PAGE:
“Don’t major in minors”
It’s what we tell people – or ourselves – when we start to focus on things that aren’t really important. Majoring in minors seems to happen most when there’s a lot going on and we’re not sure where to focus. Then it’s too easy to get grabbed by the thing we think is important.
One Holy Week many years ago, I planned a Good Friday service of Tenebrae. This service tells the story of Christ’s passion – not only with scripture, but with candles and music and special light and sound effects. I had involved our music director, multiple readers and a sound effects person who was going to shake a piece of metal at the designated time – symbolizing Christ’s breaking out of the tomb.
Needless to say, this was a worship service with many moving parts. By the time we did our run through Friday afternoon, I was focused intently on getting people to read with feeling, play with feeling and for goodness’ sake, shake that metal at the right time!
I realized – I hope not too late – that I cared more about the mechanics of the service than what it was all about. Here I was virtually terrorizing my brothers and sisters on a night when Christ was supposed to be central: his sacrifice and his love. Keeping Him at the center was the main thing… really the only thing.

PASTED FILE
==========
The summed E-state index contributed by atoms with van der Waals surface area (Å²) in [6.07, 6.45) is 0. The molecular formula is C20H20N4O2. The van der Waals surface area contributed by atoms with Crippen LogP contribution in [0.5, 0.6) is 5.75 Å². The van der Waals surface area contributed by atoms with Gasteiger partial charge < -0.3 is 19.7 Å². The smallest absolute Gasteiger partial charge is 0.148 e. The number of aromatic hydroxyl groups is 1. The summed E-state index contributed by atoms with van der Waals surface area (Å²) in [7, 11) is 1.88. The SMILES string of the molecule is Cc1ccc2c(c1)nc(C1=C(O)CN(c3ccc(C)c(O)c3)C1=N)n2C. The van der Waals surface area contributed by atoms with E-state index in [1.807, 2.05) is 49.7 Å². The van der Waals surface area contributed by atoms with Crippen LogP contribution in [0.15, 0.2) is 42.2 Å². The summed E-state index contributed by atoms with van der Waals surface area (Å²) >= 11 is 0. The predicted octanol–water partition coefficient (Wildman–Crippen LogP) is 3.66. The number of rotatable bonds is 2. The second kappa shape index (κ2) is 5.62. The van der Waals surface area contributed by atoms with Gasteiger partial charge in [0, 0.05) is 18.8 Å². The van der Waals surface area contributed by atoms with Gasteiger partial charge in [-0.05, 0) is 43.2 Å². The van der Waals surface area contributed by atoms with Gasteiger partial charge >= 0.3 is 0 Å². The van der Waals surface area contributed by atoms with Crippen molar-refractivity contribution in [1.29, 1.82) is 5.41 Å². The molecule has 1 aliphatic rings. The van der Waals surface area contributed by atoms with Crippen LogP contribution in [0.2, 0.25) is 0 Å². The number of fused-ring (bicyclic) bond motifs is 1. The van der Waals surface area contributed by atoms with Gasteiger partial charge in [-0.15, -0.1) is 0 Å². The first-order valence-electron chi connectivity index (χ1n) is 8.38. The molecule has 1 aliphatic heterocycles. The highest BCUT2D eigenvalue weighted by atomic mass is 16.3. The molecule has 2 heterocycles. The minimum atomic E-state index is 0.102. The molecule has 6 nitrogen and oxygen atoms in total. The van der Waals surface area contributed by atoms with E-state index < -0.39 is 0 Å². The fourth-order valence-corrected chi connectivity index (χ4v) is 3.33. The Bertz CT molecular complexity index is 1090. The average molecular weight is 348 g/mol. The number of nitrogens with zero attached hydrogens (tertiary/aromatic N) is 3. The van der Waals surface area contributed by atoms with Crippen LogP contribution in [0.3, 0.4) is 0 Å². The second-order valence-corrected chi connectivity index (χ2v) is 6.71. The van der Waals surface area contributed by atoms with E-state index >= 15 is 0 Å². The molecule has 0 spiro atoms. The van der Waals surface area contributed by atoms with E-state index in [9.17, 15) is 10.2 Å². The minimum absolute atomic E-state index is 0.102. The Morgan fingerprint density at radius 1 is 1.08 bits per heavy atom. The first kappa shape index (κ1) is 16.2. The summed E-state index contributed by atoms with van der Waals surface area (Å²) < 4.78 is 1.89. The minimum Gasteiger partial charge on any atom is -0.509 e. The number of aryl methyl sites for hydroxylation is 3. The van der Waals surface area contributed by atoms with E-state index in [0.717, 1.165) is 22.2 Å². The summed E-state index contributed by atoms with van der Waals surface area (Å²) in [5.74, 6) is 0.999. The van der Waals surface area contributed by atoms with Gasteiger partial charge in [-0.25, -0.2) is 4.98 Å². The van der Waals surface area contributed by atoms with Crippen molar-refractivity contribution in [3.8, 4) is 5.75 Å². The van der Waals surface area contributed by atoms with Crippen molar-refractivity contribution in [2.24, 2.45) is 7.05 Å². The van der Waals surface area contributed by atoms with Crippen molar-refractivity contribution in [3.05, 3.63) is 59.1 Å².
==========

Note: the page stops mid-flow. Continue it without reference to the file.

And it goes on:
The scripture for Monday in Holy Week tells the story of Jesus “cleansing” the temple by driving out the merchants and money changers. (Mark 11:15-19) It’s one of the rare times Jesus gets angry, but his anger is driven by folks who should know better majoring in minors. The selling of animals, the changing of secular money into temple coins – it was all just a means to the most important end of worshipping God; but too many of the religious leaders made profit and power the main thing instead of God.
It seems to me that Holy Week is a great time to re-evaluate our own priorities in life.
If we make Christ’s cross the main thing, we can refocus on what He would say and do:
Serving – even to the point of self-sacrifice
Showing kindness and not judging
Working for peace
Cultivating the deeply spiritual gift of patience
Demonstrating love, especially to those who are the most unlovable.
We honor Christ, we honor his death, and we live into his death and resurrection when we remember that these actions are the most important thing… maybe the only things that ultimately matter.